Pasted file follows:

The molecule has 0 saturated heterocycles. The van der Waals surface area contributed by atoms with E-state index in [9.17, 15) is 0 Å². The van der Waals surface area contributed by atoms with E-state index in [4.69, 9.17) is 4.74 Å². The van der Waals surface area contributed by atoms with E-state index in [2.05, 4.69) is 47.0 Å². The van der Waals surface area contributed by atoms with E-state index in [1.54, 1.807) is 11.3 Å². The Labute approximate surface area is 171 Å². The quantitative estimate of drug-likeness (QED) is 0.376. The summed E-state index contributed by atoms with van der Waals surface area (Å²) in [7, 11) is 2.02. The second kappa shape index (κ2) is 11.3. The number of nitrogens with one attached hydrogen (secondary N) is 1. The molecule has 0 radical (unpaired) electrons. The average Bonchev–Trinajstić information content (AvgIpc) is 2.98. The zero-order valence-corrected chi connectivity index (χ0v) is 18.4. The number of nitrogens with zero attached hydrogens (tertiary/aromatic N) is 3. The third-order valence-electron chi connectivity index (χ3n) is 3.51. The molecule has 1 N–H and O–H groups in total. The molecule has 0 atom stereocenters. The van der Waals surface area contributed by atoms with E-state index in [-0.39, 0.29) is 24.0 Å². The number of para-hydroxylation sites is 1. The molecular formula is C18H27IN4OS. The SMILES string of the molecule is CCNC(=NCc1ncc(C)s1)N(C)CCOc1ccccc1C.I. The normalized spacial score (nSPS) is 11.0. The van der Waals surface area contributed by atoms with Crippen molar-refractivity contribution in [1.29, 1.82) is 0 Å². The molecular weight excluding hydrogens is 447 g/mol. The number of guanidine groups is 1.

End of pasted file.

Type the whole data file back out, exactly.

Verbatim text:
The molecule has 0 saturated heterocycles. The van der Waals surface area contributed by atoms with E-state index in [9.17, 15) is 0 Å². The van der Waals surface area contributed by atoms with E-state index in [4.69, 9.17) is 4.74 Å². The van der Waals surface area contributed by atoms with E-state index in [2.05, 4.69) is 47.0 Å². The van der Waals surface area contributed by atoms with E-state index in [1.54, 1.807) is 11.3 Å². The Labute approximate surface area is 171 Å². The quantitative estimate of drug-likeness (QED) is 0.376. The summed E-state index contributed by atoms with van der Waals surface area (Å²) in [7, 11) is 2.02. The second kappa shape index (κ2) is 11.3. The number of nitrogens with one attached hydrogen (secondary N) is 1. The molecule has 0 radical (unpaired) electrons. The average Bonchev–Trinajstić information content (AvgIpc) is 2.98. The zero-order valence-corrected chi connectivity index (χ0v) is 18.4. The number of nitrogens with zero attached hydrogens (tertiary/aromatic N) is 3. The third-order valence-electron chi connectivity index (χ3n) is 3.51. The molecule has 1 N–H and O–H groups in total. The molecule has 0 atom stereocenters. The van der Waals surface area contributed by atoms with E-state index in [-0.39, 0.29) is 24.0 Å². The number of para-hydroxylation sites is 1. The molecular formula is C18H27IN4OS. The SMILES string of the molecule is CCNC(=NCc1ncc(C)s1)N(C)CCOc1ccccc1C.I. The normalized spacial score (nSPS) is 11.0. The van der Waals surface area contributed by atoms with Crippen molar-refractivity contribution in [1.29, 1.82) is 0 Å². The molecular weight excluding hydrogens is 447 g/mol. The number of guanidine groups is 1.